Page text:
The final image I have selected is a portrait. In his stream, there are a few fine portraits among his street work. What I like about this is the connection Michael has made. The guy, a friend of his, just opens up. There is a wonderful smile, enchanting eyes and the cherry on the top is the cigarette. Now, we all know cigarettes are bad for you, but man, they can make photographs look so cool. And this is what this photograph is – super cool!

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This is the first in a series of profiles I intend to do with some of my Flickr friends. A big thanks to Michael for being my first. He has a sensitivity, an alertness that the best street photographers need. He is a constant source of surprise and inspiration to me. I had the great pleasure of spending an evening with him last year in Tokyo and it was so cool to discover that we shared many things besides photography in common. A very big thanks to you, sir. Thanks for sharing your world with us.

Connect with Michael – Flickr ~ Instagram ~ Facebook

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5 responses to “Michael Kistler: A street photographer based in Tokyo

  1. Very interesting indeed…. his simplicity – the simplicity with which Michael approaches his photography – allows him to be a very complex photographer…… and very inspiring too of course… thanks to both of you,,, 🙂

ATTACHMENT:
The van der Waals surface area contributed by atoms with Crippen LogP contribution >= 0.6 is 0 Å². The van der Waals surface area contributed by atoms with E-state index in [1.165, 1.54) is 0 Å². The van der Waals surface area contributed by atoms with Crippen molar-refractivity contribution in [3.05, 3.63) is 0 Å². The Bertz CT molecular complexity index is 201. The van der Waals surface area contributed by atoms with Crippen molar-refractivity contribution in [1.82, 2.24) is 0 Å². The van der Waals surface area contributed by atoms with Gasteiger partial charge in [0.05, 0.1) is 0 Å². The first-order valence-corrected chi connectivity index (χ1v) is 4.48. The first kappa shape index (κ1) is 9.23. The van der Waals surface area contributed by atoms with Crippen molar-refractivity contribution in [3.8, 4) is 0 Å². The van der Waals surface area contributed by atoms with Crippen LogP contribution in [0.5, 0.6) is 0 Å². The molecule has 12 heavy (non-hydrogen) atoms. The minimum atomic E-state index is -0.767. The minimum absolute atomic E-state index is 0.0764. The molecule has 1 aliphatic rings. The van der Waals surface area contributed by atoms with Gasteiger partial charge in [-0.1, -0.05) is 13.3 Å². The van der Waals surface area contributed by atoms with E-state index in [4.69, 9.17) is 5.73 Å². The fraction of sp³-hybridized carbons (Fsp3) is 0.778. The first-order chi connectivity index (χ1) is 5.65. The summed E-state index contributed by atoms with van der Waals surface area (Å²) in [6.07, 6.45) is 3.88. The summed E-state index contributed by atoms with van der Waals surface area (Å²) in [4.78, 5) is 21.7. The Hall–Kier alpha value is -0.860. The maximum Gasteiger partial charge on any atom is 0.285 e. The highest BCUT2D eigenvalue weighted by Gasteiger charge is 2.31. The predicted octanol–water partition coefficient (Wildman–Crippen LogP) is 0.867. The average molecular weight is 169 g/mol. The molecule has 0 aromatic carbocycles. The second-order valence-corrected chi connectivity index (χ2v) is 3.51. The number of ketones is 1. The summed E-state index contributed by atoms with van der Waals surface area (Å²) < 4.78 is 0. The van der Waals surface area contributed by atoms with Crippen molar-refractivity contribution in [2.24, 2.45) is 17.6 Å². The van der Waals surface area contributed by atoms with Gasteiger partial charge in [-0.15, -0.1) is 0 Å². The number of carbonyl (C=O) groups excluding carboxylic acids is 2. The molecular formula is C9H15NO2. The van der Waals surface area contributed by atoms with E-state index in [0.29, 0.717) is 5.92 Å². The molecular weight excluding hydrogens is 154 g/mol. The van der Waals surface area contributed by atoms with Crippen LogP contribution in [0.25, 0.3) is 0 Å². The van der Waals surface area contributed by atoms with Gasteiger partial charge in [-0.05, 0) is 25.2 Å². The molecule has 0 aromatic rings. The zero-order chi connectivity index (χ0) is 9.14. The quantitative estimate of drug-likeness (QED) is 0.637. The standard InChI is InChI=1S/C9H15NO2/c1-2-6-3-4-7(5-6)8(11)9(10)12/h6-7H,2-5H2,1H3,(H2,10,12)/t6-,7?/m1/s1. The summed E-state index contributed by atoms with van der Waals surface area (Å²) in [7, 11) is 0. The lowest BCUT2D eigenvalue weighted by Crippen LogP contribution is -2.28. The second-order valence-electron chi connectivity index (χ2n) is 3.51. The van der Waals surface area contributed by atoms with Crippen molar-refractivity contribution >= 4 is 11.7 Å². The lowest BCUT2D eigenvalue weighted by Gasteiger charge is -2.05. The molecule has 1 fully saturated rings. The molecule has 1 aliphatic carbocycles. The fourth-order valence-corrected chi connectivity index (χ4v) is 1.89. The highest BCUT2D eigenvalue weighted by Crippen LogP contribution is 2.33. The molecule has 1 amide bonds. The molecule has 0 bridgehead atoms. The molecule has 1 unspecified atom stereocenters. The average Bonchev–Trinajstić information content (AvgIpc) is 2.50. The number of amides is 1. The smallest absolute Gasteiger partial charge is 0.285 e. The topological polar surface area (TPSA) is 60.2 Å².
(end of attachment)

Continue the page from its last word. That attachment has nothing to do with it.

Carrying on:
2. Brilliant!! So cool to learn more about the photographer behind the images! Always blown away by Michael’s work. Thanks Brendan for posting this! Looking forward to your next interview!

  3. Love the interview Brendan. I have been following Michael & his friend Mimo for quite some times on Instagram and Flickr. Michael strikes me as such an interesting person, I love his photographic style and would love to pick his brain with iPhone photography questions. I am hoping to attend one of their workshop at some point. I also follow Arpita which he mentioned. I have to go back and have a closer look at her work now.
    Thanks

    • Yes I do have a Flickr account: https://www.flickr.com/photos/jhoudephotography/ I actually went through some of your photo stream and I must say I am in awe of your work. Your style is so unique. It blows my mind how you can create these amazing blurs. I will try your iPhone technique you describe in G. Mulcahy’s short film of you and see what happens.
      Thanks for your reply,
      Josee

  4. Pingback: Travel and Photography | Photographic Punctuation